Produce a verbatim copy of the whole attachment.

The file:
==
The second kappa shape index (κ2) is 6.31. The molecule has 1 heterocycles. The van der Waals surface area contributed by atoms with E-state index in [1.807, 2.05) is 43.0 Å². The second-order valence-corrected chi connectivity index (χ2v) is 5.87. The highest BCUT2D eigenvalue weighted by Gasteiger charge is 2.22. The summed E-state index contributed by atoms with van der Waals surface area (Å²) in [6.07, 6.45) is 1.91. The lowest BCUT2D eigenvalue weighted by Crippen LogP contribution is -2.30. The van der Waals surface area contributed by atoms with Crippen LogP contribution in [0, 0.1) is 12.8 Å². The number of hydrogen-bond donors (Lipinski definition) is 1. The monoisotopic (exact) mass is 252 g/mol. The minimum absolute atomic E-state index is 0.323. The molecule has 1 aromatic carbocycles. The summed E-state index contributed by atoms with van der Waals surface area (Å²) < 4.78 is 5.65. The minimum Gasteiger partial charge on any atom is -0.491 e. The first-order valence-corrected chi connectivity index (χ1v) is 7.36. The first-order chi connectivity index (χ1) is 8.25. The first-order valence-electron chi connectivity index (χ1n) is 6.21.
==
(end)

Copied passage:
The second kappa shape index (κ2) is 6.31. The molecule has 1 heterocycles. The van der Waals surface area contributed by atoms with E-state index in [1.807, 2.05) is 43.0 Å². The second-order valence-corrected chi connectivity index (χ2v) is 5.87. The highest BCUT2D eigenvalue weighted by Gasteiger charge is 2.22. The summed E-state index contributed by atoms with van der Waals surface area (Å²) in [6.07, 6.45) is 1.91. The lowest BCUT2D eigenvalue weighted by Crippen LogP contribution is -2.30. The van der Waals surface area contributed by atoms with Crippen LogP contribution in [0, 0.1) is 12.8 Å². The number of hydrogen-bond donors (Lipinski definition) is 1. The monoisotopic (exact) mass is 252 g/mol. The minimum absolute atomic E-state index is 0.323. The molecule has 1 aromatic carbocycles. The summed E-state index contributed by atoms with van der Waals surface area (Å²) < 4.78 is 5.65. The minimum Gasteiger partial charge on any atom is -0.491 e. The first-order valence-corrected chi connectivity index (χ1v) is 7.36. The first-order chi connectivity index (χ1) is 8.25. The first-order valence-electron chi connectivity index (χ1n) is 6.21.